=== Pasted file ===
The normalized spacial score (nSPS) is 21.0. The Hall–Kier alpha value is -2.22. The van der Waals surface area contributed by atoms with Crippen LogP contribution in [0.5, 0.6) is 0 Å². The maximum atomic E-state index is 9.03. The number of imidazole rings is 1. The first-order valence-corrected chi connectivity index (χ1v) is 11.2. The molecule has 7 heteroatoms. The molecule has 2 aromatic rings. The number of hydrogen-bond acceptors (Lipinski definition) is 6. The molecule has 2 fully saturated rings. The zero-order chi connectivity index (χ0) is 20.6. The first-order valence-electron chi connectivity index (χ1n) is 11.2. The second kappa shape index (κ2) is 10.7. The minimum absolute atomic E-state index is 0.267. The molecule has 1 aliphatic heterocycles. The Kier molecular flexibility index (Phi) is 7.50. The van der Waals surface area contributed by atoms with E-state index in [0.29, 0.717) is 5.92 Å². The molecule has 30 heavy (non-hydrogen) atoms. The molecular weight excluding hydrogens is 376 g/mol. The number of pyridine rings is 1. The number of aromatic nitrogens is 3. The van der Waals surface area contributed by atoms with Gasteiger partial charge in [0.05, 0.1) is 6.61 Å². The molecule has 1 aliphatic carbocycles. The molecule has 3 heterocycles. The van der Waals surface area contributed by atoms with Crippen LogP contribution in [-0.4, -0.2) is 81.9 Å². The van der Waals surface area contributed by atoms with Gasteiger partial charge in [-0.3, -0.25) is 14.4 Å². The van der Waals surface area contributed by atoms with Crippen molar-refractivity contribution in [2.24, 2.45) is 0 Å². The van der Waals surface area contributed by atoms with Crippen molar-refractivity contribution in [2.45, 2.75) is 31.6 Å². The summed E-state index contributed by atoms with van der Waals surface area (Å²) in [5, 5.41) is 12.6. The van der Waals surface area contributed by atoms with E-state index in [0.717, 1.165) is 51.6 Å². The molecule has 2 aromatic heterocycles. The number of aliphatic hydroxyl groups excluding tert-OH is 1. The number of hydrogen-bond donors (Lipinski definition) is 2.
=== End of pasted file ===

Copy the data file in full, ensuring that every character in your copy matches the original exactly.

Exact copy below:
The normalized spacial score (nSPS) is 21.0. The Hall–Kier alpha value is -2.22. The van der Waals surface area contributed by atoms with Crippen LogP contribution in [0.5, 0.6) is 0 Å². The maximum atomic E-state index is 9.03. The number of imidazole rings is 1. The first-order valence-corrected chi connectivity index (χ1v) is 11.2. The molecule has 7 heteroatoms. The molecule has 2 aromatic rings. The number of hydrogen-bond acceptors (Lipinski definition) is 6. The molecule has 2 fully saturated rings. The zero-order chi connectivity index (χ0) is 20.6. The first-order valence-electron chi connectivity index (χ1n) is 11.2. The second kappa shape index (κ2) is 10.7. The minimum absolute atomic E-state index is 0.267. The molecule has 1 aliphatic heterocycles. The Kier molecular flexibility index (Phi) is 7.50. The van der Waals surface area contributed by atoms with E-state index in [0.29, 0.717) is 5.92 Å². The molecule has 30 heavy (non-hydrogen) atoms. The molecular weight excluding hydrogens is 376 g/mol. The number of pyridine rings is 1. The number of aromatic nitrogens is 3. The van der Waals surface area contributed by atoms with Gasteiger partial charge in [0.05, 0.1) is 6.61 Å². The molecule has 1 aliphatic carbocycles. The molecule has 3 heterocycles. The van der Waals surface area contributed by atoms with Crippen LogP contribution in [-0.4, -0.2) is 81.9 Å². The van der Waals surface area contributed by atoms with Gasteiger partial charge in [-0.3, -0.25) is 14.4 Å². The van der Waals surface area contributed by atoms with Crippen molar-refractivity contribution in [2.24, 2.45) is 0 Å². The van der Waals surface area contributed by atoms with Crippen molar-refractivity contribution in [2.45, 2.75) is 31.6 Å². The summed E-state index contributed by atoms with van der Waals surface area (Å²) in [5, 5.41) is 12.6. The van der Waals surface area contributed by atoms with E-state index in [0.717, 1.165) is 51.6 Å². The molecule has 2 aromatic heterocycles. The number of aliphatic hydroxyl groups excluding tert-OH is 1. The number of hydrogen-bond donors (Lipinski definition) is 2.